Texas-based naturopathic and kinesiologist doctor is facing criminal charges after distributing multiple performance-enhancing drugs to at least two athletes at the 2020 Summer Games in Tokyo, federal prosecutors in New York said.

Eric Lira is the first individual to face prosecution under the Rodchenkov Anti-Doping Act, signed into law in 2020, which prohibits any person, other than an athlete, from deliberately influencing any major global sports competition through the use of prohibited substances.

Performance-Enhancing Drugs for Olympic Athletes

According to the US Attorney's Office in Manhattan, the drugs, including human growth hormone and a blood-building hormone, erythropoietin, were supplied "in advance of and for the purpose of corrupting the 2020 Olympic Games."

Misbranded prescriptions were used to make the performance-enhancing medications, which were sourced from Central and South America. They were later supplied in the United States by Lira.

The 41-year-old is also accused of communicating with two anonymous Olympic athletes, only designated as 'Athlete-1' and 'Athlete-2', over an encrypted internet platform, where they discussed the drug's ability to be detected in drug tests, shipment, and effectiveness.

The criminal complaint identifies Blessing Okagbare only as "Athlete 1," but it contains data, such as her race results, that proves she was one of Lira's clients.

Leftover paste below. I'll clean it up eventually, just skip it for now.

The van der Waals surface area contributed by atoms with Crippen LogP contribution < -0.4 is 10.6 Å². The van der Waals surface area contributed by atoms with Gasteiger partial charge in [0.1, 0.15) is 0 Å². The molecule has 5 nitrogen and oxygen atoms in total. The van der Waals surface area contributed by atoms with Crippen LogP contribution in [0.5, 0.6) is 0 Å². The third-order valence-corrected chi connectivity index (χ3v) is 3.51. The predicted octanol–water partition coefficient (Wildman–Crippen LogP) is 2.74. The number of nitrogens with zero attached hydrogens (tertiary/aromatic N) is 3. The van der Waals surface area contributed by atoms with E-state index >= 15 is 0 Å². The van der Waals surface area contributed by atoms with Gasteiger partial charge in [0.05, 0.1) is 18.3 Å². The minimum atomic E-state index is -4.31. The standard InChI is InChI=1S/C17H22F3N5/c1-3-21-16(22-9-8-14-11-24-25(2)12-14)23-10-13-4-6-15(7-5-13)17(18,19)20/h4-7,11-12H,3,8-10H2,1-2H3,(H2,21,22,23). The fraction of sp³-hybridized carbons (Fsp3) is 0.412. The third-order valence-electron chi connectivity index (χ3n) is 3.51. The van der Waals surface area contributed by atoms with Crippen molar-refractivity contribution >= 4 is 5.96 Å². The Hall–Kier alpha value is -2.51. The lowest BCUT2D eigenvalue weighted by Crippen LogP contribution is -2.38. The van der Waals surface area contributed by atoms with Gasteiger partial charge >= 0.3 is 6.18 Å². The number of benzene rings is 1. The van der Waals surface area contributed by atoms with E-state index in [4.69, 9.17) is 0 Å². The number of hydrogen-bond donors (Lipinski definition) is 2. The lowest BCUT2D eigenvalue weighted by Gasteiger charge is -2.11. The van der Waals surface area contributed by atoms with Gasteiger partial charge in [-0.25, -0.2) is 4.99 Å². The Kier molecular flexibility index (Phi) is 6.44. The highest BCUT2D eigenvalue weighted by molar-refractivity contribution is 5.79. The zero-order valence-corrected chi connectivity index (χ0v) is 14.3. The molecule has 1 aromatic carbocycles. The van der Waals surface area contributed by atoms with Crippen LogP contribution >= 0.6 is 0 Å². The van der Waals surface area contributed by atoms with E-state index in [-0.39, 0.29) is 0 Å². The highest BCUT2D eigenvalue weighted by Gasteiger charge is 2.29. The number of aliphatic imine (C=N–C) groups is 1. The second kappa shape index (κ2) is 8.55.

The Nigerian track and field athlete was notified through text message seeking comment.

According to the complaint, federal officials searched Okagbare's cellphone when she was flying back to the United States from Tokyo and discovered she had been communicating with Lira using an encrypted app on a regular basis.

Okagbare wrote to Lira in one message, "Do you think it's okay to take a test this morning?" according to the lawsuit. In another message, Okagbare wrote that she had just completed the 100m in 10.63 seconds.

According to investigators, the athlete allegedly wrote to Lira several weeks before the Tokyo Olympics, saying that their body felt "so amazing" and they felt "so happy."

The sprinter wrote on the platform, "Whatever you made is working so beautifully."

Lira allegedly replied to Okagbare that she is ready to dominate.

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Nigerian Sprinter Suspended

Okagbare has been temporarily suspended after testing positive for human growth hormone in an out-of-competition test in July 2021, only hours before she was scheduled to compete in the women's 100 meters quarterfinals at the Olympics. The suspension was revealed in a criminal complaint filed in federal court in Manhattan on Wednesday.

In June, Okagbare also tested positive for a blood booster in Nigeria, according to the Athletics Integrity Unit. According to the AIU, she was charged with failing to comply with the investigation after she defied an order to produce "documents, records, and electronic storage devices" in connection with the other counts.

The doctor faces criminal charges that could result in a maximum sentence of ten years in prison. According to the Department of Justice in Texas, Lira is also accused of conspiring to violate drug misbranding and adulteration regulations, which carries a five-year prison penalty.

Lira was apprehended by federal authorities and is scheduled to appear in court in the Western District of Texas on Wednesday.

He remains detained.

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This article is owned by Latin Post.

Written by: Jess Smith

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